Legends of the Selkies

Undine by Arthur Rackham
The legends of the selkies, or silkies, as they're sometimes called, originated in Ireland, Scotland, and Iceland. They were the immortal fae-folk of the sea.

According to the legend, selkies were shape-shifters. In the sea, they took on the form of a seal. When they came to land and shed their magical pelt, they could shift to human form.

The most well-known selkie tale is The Selkie Wife. Will's grandmother tells him one version of the tale in Under These Restless Skies:

“I will tell you the tale of the Selkie Wife. Once, a fisherman of the North Sea happened upon a girl dancing in the waves by the shore. Naked, she was, for selkies do not know they should be ashamed of their nudity. He found her pelt tucked into a crevice in the rocks.”
“Her pelt?”
“Aye. Selkies have a magical bit of fur. When they don it, they change to their true form.”
Will tried to remember other tales he had heard. “Are they not seals?”
“Nay, not a seal. A selkie, the fae-folk of the sea. Though they may look like a seal, they are different. They are creatures of magic, immortal, gentle, and good of heart. There are tales of them saving drowning sailors by swimming them to shore, and of bringing to the poor the gold they find on the sea floor.”
Will steered her back to the story. “He stole her pelt? Whyfore would he do that?”
“When their pelt is stolen from them, they are bound to he who took it, trapped in their human form on the land until it is willingly returned to them.
“The fisherman took the selkie maiden’s pelt, for he was enchanted by her on sight. Beautiful, selkies are, when they are in their human form. The women-folk are said to be gentle and kind, excellent wives and mothers. The men-folk are said—” She looked down at Will’s young face and smiled slightly. “Well, the men-folk are said to know how to make a woman happy. A lonely maiden or an unhappy wife may summon a selkie when she sheds seven tears into the sea.
“The fisherman was a widower with children in need of a mother, so he bound the selkie maiden by taking her pelt, and brought her home to care for his children. And a good mother she was, for selkie women love children, even land-children not of their own.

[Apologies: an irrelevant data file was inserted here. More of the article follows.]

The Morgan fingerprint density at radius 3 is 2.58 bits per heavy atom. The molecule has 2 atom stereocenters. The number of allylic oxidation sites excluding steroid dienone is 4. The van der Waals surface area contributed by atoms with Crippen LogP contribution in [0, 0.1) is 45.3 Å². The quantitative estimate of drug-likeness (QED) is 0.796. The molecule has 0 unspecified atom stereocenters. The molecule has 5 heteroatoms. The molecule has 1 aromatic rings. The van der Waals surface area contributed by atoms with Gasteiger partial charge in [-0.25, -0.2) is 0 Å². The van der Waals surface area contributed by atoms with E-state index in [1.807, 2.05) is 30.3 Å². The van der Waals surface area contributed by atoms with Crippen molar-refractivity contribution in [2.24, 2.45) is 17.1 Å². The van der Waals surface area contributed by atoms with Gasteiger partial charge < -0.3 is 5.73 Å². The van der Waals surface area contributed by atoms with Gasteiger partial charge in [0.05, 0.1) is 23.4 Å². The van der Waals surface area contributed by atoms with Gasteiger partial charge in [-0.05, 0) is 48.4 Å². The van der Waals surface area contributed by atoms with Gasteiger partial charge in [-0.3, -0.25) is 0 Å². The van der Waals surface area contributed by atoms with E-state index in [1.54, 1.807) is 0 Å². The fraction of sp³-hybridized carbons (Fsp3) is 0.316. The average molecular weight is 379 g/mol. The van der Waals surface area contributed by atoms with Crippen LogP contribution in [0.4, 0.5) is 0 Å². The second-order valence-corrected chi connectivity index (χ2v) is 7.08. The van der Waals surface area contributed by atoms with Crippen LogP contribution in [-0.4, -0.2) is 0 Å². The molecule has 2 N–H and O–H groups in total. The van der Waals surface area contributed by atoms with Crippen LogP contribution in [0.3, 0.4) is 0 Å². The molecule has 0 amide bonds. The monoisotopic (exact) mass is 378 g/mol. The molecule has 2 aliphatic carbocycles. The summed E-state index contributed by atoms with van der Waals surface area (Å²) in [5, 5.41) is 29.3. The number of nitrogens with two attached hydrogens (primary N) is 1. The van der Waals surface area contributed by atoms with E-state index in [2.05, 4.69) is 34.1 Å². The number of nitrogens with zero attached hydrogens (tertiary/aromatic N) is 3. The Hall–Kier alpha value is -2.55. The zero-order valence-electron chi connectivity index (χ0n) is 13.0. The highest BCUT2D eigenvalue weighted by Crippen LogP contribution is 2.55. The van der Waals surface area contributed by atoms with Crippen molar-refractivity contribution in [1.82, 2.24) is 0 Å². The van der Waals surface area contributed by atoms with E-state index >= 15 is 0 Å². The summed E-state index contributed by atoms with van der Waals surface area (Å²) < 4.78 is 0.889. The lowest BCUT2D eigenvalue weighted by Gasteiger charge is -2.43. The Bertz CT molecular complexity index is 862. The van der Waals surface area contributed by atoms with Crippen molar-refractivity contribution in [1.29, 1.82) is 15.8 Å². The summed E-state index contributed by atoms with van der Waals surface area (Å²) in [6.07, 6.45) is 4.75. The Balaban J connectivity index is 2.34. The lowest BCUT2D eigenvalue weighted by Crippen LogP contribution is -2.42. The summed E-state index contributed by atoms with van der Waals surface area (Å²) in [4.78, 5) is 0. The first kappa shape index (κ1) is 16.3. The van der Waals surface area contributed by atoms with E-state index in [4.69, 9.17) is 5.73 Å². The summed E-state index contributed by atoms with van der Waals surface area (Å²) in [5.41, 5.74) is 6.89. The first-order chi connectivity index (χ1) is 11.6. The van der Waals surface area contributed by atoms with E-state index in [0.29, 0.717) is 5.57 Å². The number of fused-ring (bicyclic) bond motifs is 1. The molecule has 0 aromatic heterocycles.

“The fisherman kept his Selkie Wife’s pelt locked in a chest, and kept the key ‘round his neck, even as he slept. But even if the trunk had been unlocked, she could not have taken it back. It must be given back to her, willingly, or she cannot touch it.”
“Was she happy as the fisherman’s wife?”
His granddame shook her head. “The fisherman was a cold man. He would not allow his wife to swim or frolic and play as selkies are wont, nor said he any loving words to her. She tried to make him love her, for selkies have powers to that end, but his heart was hard and empty.
“The Selkie Wife sat by the window, watching the waves every day, longing to return to her true home and slowly, she began to pine away. Like all of the fae-folk, the selkies are immortal, but their hearts are fragile. Sadness can cause them to wither and fade.”
“If they are unhappy, they can die of it?”  
“Aye, but they are spirited creatures and it takes little to lift their hearts. A kind word, a smile, a swim in the sea. Some selkies come willingly to the land to marry when they fall in love with men on the land, and they are happy. But their first love will always be the sea.
“One day, the fisherman forgot the key and his children found it. Curious, they unlocked the trunk they had never seen opened, and the Selkie Wife asked the children to give her the pelt inside. Willingly, they did, for they knew not what it was.
“And when they handed it to her, the Selkie Wife raced down to the shore, shedding her gown as she did. She donned the pelt and changed into her selkie form to dive into the waves. Her husband’s children saw her leap and play in the sea, and though they had not known what she was, and would miss her sorely, they knew she was home where she belonged and rejoiced for her.
“The fisherman did not. He was enraged when he found his wife gone. For weeks, he searched the waves for her, but when a selkie’s pelt is returned, she cannot meet with the man who took it for seven years.”
“Why is that?”
His granddame shrugged as she took another wad of wool from the basket and began to briskly rake it with the combs. “I know not. ‘Tis just the enchantment. She was hidden from his eyes, even if she stood before him. Still, the fisherman searched for any sign of her. And then, one day, he came upon a selkie man, the Selkie Wife’s true husband. And the fisherman slaughtered him to spite his wife.”
Will grimaced. “Did she take her revenge on him when the seven years had expired?”
“I have heard two versions of the tale. One says that she still roams the waves, mourning for her lost love, and the other says she takes her revenge on fishermen when she comes upon them. Any man who drowns is said to be her doing, that she became a sea-witch, calling up storms to avenge her love.”
“What do you think?”
She smiled softly, and under her wrinkled face Will saw the ghost of the charming young lass she had been when she first heard the tale. “Methinks she grieves, but does no harm. They are said to be kind and gentle creatures, and ‘tis not their nature to hurt others. Still, ‘tis sad to think of a woman who shall mourn her lost love forever as she roams the cold waves.”

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